Shara Worden: Conspiring in Song

Shara Worden: Conspiring in Song

Shara Worden is arguably one of the most prolific collaborators working in music today. While that statement may seem hyperbolic, her résumé doesn’t lie: Since early 2009, Worden has been featured in The Decemberists’ rock opera The Hazards of Love, performances of the multimedia song cycle The Long Count (written by Bryce and Aaron Dessner of indie rock band The National), The Creatures in the Garden of Lady Walton by chamber band Clogs, composer Sarah Kirkland Snider’s highly acclaimed song cycle Penelope, Sufjan Stevens’s resurgent The Age of Adz album, saxophonist Colin Stetson’s avant-garde New History Warfare 2: Judges, Letters to Distant Cities (a poetry album featuring the work of Mustafa Ziyalan), and myriad pop song partnerships with the varied likes of David Byrne, Owen Pallett, Guillermo Scott Herren (a.k.a. Prefuse 73), and others—and that’s not counting her involvement in performance art projects such as artist/filmmaker Matthew Barney’s “Khu” (the second act of his opera Ancient Evenings) and photographer Sarah Small’s 120-model Tableau Vivant performances.

In the midst of this torrent of recent activity, Worden has additionally written and recorded a new set of her own original songs, All Things Will Unwind, released by Asthmatic Kitty Records under the moniker of her chief creative vehicle, the band My Brightest Diamond. But unlike the group’s previous two full-length albums, here Worden eschews the former prominence of the guitar-bass-drums configuration, and instead substitutes overtly rock sonorities with the instrumental colors of indie chamber sextet yMusic.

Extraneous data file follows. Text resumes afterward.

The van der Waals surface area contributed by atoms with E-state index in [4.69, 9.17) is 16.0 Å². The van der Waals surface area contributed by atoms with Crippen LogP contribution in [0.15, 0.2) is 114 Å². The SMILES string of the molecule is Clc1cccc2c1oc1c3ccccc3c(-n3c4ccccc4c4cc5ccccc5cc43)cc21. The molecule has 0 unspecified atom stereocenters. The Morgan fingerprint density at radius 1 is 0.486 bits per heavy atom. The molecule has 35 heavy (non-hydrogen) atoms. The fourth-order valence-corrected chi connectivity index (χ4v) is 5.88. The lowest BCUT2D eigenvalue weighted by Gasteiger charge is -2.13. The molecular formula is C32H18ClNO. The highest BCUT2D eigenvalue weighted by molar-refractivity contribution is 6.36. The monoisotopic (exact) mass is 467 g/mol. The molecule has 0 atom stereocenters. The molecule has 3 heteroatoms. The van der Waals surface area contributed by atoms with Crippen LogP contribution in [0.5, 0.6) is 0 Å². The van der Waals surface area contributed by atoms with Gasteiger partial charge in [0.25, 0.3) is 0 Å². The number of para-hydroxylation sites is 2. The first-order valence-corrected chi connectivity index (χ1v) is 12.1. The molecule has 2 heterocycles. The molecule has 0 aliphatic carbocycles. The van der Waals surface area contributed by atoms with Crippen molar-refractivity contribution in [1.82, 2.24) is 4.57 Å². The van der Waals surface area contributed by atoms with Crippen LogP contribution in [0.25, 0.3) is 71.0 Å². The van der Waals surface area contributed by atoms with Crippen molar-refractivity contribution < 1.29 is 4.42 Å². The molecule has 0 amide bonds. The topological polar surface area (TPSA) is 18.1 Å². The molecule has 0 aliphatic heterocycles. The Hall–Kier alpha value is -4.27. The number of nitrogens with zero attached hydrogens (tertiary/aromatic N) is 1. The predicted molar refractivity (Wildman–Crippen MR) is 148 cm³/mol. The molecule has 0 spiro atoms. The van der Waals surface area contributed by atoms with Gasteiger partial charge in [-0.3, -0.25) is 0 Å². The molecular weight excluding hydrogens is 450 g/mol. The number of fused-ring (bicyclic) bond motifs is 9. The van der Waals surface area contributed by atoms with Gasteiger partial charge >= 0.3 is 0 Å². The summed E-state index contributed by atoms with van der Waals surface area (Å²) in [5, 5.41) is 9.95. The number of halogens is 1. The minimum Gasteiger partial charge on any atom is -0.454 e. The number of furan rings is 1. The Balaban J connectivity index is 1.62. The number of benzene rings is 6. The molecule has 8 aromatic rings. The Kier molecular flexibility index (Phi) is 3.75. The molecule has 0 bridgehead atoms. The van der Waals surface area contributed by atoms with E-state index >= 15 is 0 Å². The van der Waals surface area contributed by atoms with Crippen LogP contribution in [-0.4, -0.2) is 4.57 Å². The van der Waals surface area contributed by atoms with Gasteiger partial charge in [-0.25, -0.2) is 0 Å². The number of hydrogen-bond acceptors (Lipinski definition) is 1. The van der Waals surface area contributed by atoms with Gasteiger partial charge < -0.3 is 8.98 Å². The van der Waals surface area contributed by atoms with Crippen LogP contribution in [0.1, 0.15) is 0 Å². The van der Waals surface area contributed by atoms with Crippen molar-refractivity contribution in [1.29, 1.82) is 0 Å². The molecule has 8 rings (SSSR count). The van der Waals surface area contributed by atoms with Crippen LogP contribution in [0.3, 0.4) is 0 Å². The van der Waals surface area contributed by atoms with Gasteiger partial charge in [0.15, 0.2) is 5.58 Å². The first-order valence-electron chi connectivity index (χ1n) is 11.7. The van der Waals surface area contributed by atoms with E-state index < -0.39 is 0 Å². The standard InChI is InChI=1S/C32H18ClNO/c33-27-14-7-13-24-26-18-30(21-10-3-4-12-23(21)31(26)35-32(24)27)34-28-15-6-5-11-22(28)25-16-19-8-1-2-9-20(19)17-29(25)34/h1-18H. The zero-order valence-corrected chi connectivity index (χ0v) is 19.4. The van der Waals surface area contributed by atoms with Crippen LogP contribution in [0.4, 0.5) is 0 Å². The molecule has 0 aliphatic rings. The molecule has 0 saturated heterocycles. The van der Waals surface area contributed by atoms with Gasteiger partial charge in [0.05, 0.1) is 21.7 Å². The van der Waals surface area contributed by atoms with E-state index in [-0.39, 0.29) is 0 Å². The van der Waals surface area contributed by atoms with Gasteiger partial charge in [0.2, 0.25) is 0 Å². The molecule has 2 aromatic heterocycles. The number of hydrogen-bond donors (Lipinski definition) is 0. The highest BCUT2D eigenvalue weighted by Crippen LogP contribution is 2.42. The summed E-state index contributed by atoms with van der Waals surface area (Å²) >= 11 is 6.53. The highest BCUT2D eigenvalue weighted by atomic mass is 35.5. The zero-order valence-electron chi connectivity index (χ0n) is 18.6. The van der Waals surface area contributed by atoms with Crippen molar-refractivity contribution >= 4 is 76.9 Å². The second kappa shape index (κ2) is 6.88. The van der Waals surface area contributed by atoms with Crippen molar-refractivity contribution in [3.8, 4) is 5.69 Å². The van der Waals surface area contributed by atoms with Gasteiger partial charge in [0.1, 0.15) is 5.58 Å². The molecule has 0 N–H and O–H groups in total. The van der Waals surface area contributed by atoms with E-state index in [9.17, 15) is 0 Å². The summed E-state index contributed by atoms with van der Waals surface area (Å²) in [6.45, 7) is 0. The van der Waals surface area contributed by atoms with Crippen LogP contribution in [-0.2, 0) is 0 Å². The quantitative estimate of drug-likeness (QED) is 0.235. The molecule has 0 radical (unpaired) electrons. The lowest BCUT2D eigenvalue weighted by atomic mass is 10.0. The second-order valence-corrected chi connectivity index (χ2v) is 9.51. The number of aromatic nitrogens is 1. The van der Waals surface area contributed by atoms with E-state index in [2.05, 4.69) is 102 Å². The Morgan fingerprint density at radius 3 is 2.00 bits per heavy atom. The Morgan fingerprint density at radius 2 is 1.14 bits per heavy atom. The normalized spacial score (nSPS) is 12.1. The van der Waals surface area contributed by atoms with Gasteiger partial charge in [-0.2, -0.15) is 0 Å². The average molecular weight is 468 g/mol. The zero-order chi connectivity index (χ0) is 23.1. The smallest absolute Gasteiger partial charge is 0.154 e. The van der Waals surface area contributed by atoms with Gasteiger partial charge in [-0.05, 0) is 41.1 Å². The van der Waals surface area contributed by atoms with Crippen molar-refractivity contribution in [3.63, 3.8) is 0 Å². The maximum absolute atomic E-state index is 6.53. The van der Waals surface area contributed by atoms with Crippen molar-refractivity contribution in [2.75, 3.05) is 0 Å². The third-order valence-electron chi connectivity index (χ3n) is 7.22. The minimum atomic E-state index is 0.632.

All Things Will Unwind also finds the virtuosic frontwoman, a classically trained mezzo-soprano, scaling back on the operatic attacks and melismatic phrasing of her previous work in favor of experimentation with timbre and a more active dialogue with the instrumentation. With regard to form, she rejects the notion that this latest collection qualifies as “art song,” citing the presence of repeating choruses and the lack of through-composed structures. “In the first album [Bring Me the Workhorse], I’m committing to rock music and I’m committing to doing a band thing, and then adding strings—that was there,” says Worden. “But [A Thousand] Shark’s Teeth was more like, ‘What does art song look like for me? And do I want to do that?’ And I think the answer for this album was ‘No.’ ”